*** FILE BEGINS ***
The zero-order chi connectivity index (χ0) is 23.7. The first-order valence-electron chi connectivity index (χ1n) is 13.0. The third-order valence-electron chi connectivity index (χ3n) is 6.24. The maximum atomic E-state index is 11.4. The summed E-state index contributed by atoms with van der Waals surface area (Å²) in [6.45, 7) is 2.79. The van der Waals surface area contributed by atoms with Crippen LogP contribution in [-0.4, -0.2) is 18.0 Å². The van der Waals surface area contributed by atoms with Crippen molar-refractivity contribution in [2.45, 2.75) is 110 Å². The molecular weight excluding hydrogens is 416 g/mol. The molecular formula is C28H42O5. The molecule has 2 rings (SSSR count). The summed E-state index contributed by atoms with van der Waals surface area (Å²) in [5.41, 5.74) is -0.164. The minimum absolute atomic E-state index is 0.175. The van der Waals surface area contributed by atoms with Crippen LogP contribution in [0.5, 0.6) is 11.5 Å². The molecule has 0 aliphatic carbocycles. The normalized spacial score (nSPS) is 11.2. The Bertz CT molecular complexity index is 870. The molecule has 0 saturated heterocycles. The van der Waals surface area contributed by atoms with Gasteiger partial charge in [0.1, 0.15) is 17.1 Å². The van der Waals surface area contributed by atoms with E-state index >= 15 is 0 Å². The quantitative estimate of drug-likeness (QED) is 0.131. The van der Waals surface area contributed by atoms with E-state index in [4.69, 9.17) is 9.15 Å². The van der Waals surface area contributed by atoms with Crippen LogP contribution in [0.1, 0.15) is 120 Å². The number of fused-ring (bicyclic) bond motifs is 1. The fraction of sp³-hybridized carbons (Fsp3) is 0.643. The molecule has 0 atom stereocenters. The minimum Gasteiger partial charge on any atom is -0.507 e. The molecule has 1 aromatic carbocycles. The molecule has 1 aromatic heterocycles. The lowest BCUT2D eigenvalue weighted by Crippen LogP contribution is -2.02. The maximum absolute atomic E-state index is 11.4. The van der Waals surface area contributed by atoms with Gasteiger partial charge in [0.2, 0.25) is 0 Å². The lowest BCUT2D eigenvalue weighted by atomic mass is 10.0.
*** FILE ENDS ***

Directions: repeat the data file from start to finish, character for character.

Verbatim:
The zero-order chi connectivity index (χ0) is 23.7. The first-order valence-electron chi connectivity index (χ1n) is 13.0. The third-order valence-electron chi connectivity index (χ3n) is 6.24. The maximum atomic E-state index is 11.4. The summed E-state index contributed by atoms with van der Waals surface area (Å²) in [6.45, 7) is 2.79. The van der Waals surface area contributed by atoms with Crippen LogP contribution in [-0.4, -0.2) is 18.0 Å². The van der Waals surface area contributed by atoms with Crippen molar-refractivity contribution in [2.45, 2.75) is 110 Å². The molecular weight excluding hydrogens is 416 g/mol. The molecular formula is C28H42O5. The molecule has 2 rings (SSSR count). The summed E-state index contributed by atoms with van der Waals surface area (Å²) in [5.41, 5.74) is -0.164. The minimum absolute atomic E-state index is 0.175. The van der Waals surface area contributed by atoms with Crippen LogP contribution in [0.5, 0.6) is 11.5 Å². The molecule has 0 aliphatic carbocycles. The normalized spacial score (nSPS) is 11.2. The Bertz CT molecular complexity index is 870. The molecule has 0 saturated heterocycles. The van der Waals surface area contributed by atoms with Gasteiger partial charge in [0.1, 0.15) is 17.1 Å². The van der Waals surface area contributed by atoms with E-state index >= 15 is 0 Å². The quantitative estimate of drug-likeness (QED) is 0.131. The van der Waals surface area contributed by atoms with E-state index in [4.69, 9.17) is 9.15 Å². The van der Waals surface area contributed by atoms with Crippen LogP contribution in [0.1, 0.15) is 120 Å². The number of fused-ring (bicyclic) bond motifs is 1. The fraction of sp³-hybridized carbons (Fsp3) is 0.643. The molecule has 0 atom stereocenters. The minimum Gasteiger partial charge on any atom is -0.507 e. The molecule has 1 aromatic carbocycles. The molecule has 1 aromatic heterocycles. The lowest BCUT2D eigenvalue weighted by Crippen LogP contribution is -2.02. The maximum absolute atomic E-state index is 11.4. The van der Waals surface area contributed by atoms with Gasteiger partial charge in [0.2, 0.25) is 0 Å². The lowest BCUT2D eigenvalue weighted by atomic mass is 10.0.